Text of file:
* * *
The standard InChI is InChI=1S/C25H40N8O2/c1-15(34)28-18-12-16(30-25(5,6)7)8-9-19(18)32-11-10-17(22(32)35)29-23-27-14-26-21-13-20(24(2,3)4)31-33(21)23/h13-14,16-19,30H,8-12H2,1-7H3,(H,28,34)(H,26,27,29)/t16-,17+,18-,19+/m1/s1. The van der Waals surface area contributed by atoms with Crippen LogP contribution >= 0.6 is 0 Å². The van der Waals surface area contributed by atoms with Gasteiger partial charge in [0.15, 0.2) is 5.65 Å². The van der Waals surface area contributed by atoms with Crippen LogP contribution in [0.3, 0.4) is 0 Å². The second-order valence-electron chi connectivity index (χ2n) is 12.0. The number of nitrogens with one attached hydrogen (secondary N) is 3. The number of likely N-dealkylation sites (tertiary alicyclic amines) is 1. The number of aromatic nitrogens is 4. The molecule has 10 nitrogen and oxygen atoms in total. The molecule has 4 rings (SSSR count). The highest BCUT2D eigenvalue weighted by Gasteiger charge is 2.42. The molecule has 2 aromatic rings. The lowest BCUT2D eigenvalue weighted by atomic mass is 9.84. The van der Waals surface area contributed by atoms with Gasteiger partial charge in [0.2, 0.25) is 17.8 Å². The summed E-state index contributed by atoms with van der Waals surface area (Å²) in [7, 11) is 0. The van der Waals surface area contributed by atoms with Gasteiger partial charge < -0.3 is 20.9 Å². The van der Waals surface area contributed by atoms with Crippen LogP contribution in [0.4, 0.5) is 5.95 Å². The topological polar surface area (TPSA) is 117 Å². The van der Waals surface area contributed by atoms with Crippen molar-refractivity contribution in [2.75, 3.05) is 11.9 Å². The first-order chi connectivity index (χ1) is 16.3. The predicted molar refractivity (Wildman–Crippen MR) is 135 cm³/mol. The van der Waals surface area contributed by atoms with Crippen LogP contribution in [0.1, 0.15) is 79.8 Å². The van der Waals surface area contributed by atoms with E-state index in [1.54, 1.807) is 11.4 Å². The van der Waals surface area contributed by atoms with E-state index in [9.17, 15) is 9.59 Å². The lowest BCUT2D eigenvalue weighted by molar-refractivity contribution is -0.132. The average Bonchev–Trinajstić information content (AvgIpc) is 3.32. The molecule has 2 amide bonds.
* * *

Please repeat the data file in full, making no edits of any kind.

The standard InChI is InChI=1S/C25H40N8O2/c1-15(34)28-18-12-16(30-25(5,6)7)8-9-19(18)32-11-10-17(22(32)35)29-23-27-14-26-21-13-20(24(2,3)4)31-33(21)23/h13-14,16-19,30H,8-12H2,1-7H3,(H,28,34)(H,26,27,29)/t16-,17+,18-,19+/m1/s1. The van der Waals surface area contributed by atoms with Crippen LogP contribution >= 0.6 is 0 Å². The van der Waals surface area contributed by atoms with Gasteiger partial charge in [0.15, 0.2) is 5.65 Å². The van der Waals surface area contributed by atoms with Crippen LogP contribution in [0.3, 0.4) is 0 Å². The second-order valence-electron chi connectivity index (χ2n) is 12.0. The number of nitrogens with one attached hydrogen (secondary N) is 3. The number of likely N-dealkylation sites (tertiary alicyclic amines) is 1. The number of aromatic nitrogens is 4. The molecule has 10 nitrogen and oxygen atoms in total. The molecule has 4 rings (SSSR count). The highest BCUT2D eigenvalue weighted by Gasteiger charge is 2.42. The molecule has 2 aromatic rings. The lowest BCUT2D eigenvalue weighted by atomic mass is 9.84. The van der Waals surface area contributed by atoms with Gasteiger partial charge in [0.2, 0.25) is 17.8 Å². The summed E-state index contributed by atoms with van der Waals surface area (Å²) in [7, 11) is 0. The van der Waals surface area contributed by atoms with Gasteiger partial charge < -0.3 is 20.9 Å². The van der Waals surface area contributed by atoms with Crippen LogP contribution in [0.4, 0.5) is 5.95 Å². The topological polar surface area (TPSA) is 117 Å². The van der Waals surface area contributed by atoms with Crippen molar-refractivity contribution in [2.75, 3.05) is 11.9 Å². The first-order chi connectivity index (χ1) is 16.3. The predicted molar refractivity (Wildman–Crippen MR) is 135 cm³/mol. The van der Waals surface area contributed by atoms with Crippen LogP contribution in [0.1, 0.15) is 79.8 Å². The van der Waals surface area contributed by atoms with E-state index in [1.54, 1.807) is 11.4 Å². The van der Waals surface area contributed by atoms with E-state index in [9.17, 15) is 9.59 Å². The lowest BCUT2D eigenvalue weighted by molar-refractivity contribution is -0.132. The average Bonchev–Trinajstić information content (AvgIpc) is 3.32. The molecule has 2 amide bonds.